Allergies are very common. Worldwide, 10-30% of the population are affected by various allergies. Though pollen allergies are quite widespread, 12 million people in USA have allergies unrelated to pollen (NIH). When we think about allergies, runny nose, congestion, skin rashes come to mind. At the same time, allergies are very diverse in their presentation and can be to many different substances (natural and chemical).
What is an allergy? It is a reaction of the body’s immune system to the substances the body should not normally mount an alarming response to.
There are a few types of allergic reactions.
Type I reactions (usually itching, hives, swelling, sneezing, runny noise) involve immunoglobulin E (IgE)–mediated release of histamine and other mediators from mast cells and basophils. That is why for this type of reaction, many people take anti-histamine over the counter medications (such as Benadryl) and other type of allergy medications. There are also types II, III and Type IV reactions. For example, in type IV reactions, the body has a delayed response mediated more by T cells (a type of immune cells), such as nickel allergy, or contact dermatitis.
Chronic allergies, especially involving nasal passages or skin, can be very aggravating and upsetting. A person either feels that they have to be on pharmaceutical medications of the rest of their life to ease the symptoms or just suffer through the inconveniences of the reactions of the body to allergens without any assistance from medical community.
“It is peculiar that allergies can be secondary to many other chronic conditions, meaning that a person may have developed allergies due to another imbalance in the body, and as consequence, started developing allergic symptoms. This list includes but not limited to:
- Adrenal insufficiency
- Candida related complex
- Chronic fatigue syndrome
- Hypochlorhydria (lack of hydrochloric acid in the stomach)
- Migraine headaches
- Nutrient utilization difficulties including zinc, vitamin C, potassium and others.
- Cardiac arrhythmias and mental illness have been linked to allergies.”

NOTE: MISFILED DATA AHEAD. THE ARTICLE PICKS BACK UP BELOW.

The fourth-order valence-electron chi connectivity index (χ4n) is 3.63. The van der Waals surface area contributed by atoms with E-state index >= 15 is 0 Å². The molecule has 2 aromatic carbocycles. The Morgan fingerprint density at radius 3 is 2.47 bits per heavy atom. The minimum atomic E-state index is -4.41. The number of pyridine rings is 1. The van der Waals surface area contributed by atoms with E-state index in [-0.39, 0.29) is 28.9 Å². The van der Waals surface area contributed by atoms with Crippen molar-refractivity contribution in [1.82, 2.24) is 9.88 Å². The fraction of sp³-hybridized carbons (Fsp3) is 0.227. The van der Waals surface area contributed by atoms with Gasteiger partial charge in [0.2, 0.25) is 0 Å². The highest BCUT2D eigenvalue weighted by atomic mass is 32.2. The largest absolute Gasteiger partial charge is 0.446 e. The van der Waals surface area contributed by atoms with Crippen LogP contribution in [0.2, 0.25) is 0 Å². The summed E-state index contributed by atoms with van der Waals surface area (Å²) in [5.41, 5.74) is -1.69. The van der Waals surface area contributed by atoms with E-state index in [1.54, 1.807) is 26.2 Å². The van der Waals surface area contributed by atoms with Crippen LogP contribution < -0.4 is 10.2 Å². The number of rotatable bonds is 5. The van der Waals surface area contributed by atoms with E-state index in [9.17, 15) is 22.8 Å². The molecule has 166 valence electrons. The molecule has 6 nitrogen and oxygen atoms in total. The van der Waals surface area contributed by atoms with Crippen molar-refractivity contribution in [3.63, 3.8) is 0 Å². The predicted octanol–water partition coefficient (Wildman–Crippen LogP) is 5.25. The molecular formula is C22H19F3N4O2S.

Every year we learn more about allergies and how they are connected to our genetics, nutrition and lifestyle. Addressing digestive system, adrenals, improving detoxification functions in the body, limiting toxic overload, improving the hormonal balance, and identifying inflammatory foods can help many people combat their chronic allergies.
For naturopathic doctors identifying the cause of the imbalance in the body that predisposes one to allergies is one of the primary roles. Sometimes it requires additional advanced testing even though standard allergy testing (RAST test, for example) has been completed already.
Naturopathic doctors have a variety of different tools for allergies. There are a number of homeopathic and herbal formulations that can decrease nasal congestion and improve breathing through the mouth – this way allowing for more oxygen to the tissues and better sleep. Sometimes nasal congestion can be caused by eating certain inflammatory foods (thus, individual food sensitivity and food intolerance testing, such as Carroll testing).
As there are a number of herbal formulations that can be helpful to address nasal congestion and chronic runny nose, one particular herb comes to mind – Stinging Nettles (Utrica Dioca). As stringing properties of nettles can be removed by cooking, it is best to use freeze dried fresh preparations of the herb. (see the research study)
“Allergies are part of the modern life style but people afflicted with them do not have to suffer in silence. Natural medicine with all its tools can help improve every-day living and decrease the immune response, thus, prevent the allergies in the future.”
See a video about Natural Treatment of Allergies by Dr. Masha. N.D.